Wednesday, June 30, 2010
Top Ten Picks: Favorite Books Read So Far This Year
Random Rambling's topic this week is favorite books that we've read this year. For my own purposes, I'm going to focus on MG/YA books published in 2010.
Smells Like Dog by Suzanne Selfors. I think it would make a WONDERFUL read aloud for the entire family. It's got action, adventure, and humor! It stars a boy named Homer Pudding, and the adventure starts when he receives a gift from his late uncle's estate--this gift is a dog, but he's not really an ordinary dog. Lest you are a worrier, have no fear. There's a note to the reader:
Dear Reader: The following story is a dog story, but it is not, I repeat, NOT a sad dog story. I hate sad dog stories. I bet you do too.
Countdown by Deborah Wiles. Countdown is the kind of book that I had to pass around to all my friends. I knew from the start that I'd love it. It's historical fiction, set in 1962. Franny Chapman, our eleven-year-old heroine, is my kind of girl. A true kindred spirit. I loved how her older sister phrased her sister's problems: "Franny, you're eleven. That's the problem in a nutshell." She pulls an envelope out of her purse. "Everybody feels persecuted when they're eleven. It will pass."
Out Of My Mind by Sharon Draper. Melody wowed me. This novel is so emotional, so intense. But it's one I'd definitely recommend. It's about a girl with cerebral palsy, though she cannot talk--or walk, or feed herself--she has a brilliant mind, she's trapped in a body that doesn't do what she wants it to.
The Incorrigible Children of Ashton Place: The Mysterious Howling by Maryrose Wood. I loved this one. It was so fun, so clever. I loved Miss Penelope Lumley. And I loved the three children in her care too: Alexander, Beowulf, and Cassiopeia. Who is Miss Penelope? She's a graduate of the Swanburne Academy for Poor Bright Females. With steady perseverance, ever-present hope, and a lot of love, she's determined that these kids will succeed. And to her credit, they do seem eager to learn, eager to love. But not everyone at Ashton Place wants the children to succeed.
After Ever After by Jordan Sonnenblick. This one is a companion novel to Drums, Girls & Dangerous Pie. Jeffrey, Steven's younger brother, is starting eighth grade, and the year has many struggles with it. But what Jeffrey learns about life, about friendship, about girls, about perseverance will make it all worth it in the end. This book has heart.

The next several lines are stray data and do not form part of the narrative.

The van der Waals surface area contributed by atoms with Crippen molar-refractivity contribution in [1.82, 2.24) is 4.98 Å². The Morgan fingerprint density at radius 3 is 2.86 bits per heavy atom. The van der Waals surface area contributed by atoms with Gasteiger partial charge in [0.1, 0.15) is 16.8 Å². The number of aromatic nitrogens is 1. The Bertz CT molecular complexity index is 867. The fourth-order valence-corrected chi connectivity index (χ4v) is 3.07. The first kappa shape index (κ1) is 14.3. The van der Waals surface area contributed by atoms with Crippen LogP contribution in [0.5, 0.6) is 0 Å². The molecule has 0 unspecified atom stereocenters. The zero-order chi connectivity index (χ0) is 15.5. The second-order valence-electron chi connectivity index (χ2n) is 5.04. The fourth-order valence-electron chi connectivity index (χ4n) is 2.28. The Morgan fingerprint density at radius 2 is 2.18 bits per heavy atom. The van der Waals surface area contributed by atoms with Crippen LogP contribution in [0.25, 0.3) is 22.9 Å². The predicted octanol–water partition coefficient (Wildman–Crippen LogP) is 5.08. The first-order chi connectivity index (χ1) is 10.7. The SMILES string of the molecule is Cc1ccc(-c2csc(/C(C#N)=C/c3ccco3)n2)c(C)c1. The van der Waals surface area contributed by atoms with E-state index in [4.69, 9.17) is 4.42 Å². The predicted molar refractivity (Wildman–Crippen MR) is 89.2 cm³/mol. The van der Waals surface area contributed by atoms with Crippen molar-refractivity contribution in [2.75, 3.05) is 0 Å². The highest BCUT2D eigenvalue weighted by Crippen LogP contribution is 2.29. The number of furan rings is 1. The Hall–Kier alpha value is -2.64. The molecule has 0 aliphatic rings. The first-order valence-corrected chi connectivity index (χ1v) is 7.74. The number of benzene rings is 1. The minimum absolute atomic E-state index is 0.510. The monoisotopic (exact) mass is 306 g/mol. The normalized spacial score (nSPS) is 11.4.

For Keeps by Natasha Friend. I loved this one because of the characterization. I thought it was surprisingly, wonderfully complex. So much more than what I was expecting! I loved how human the characters felt, how natural the relationships felt. This book was satisfying.
Before I Fall by Lauren Oliver. I'm choosing Before I Fall not because of the blog buzz--this one has been reviewed in so many places--but because of the simple truth that the author made me care. When I started Before I Fall, I hated the characters. I didn't think the main character was a nice person. But the book was so compelling, and by the end I cared so much.
Scarlett Fever by Maureen Johnson. I enjoyed both Suite Scarlett and Scarlett Fever. There is something so fun, so right about the Martin family. I love Scarlett. I love her brother, Spencer. (I really, really love Spencer!!!) I love her other siblings. I love her crazy family, her crazy life, her crazy job. The books are just too much fun!
Grace by Elizabeth Scott. I love Elizabeth Scott. I do. I just love her. She continues to amaze me with each book. She's the author that makes me giddy with her teen romances and leaves me haunted by such books as Grace and Living Dead Girl. (It's not that her romances lack substance or full characterization. All her characters feel human. And all her characters seem to be struggling with something.) Grace is on the list because I don't think I'll be forgetting it any time soon.
Monsters of Men by Patrick Ness. I was actually considering leaving this one off the list. After all, it is the third book in a series. (The first two are Knife of Never Letting Go and The Ask and The Answer.) But. The series as a whole is so strong, and this final book is so amazing. Ness is such a great writer. The characters. The storytelling. The pacing. He doesn't have a weakness. He just doesn't.
© Becky Laney of Becky's Book Reviews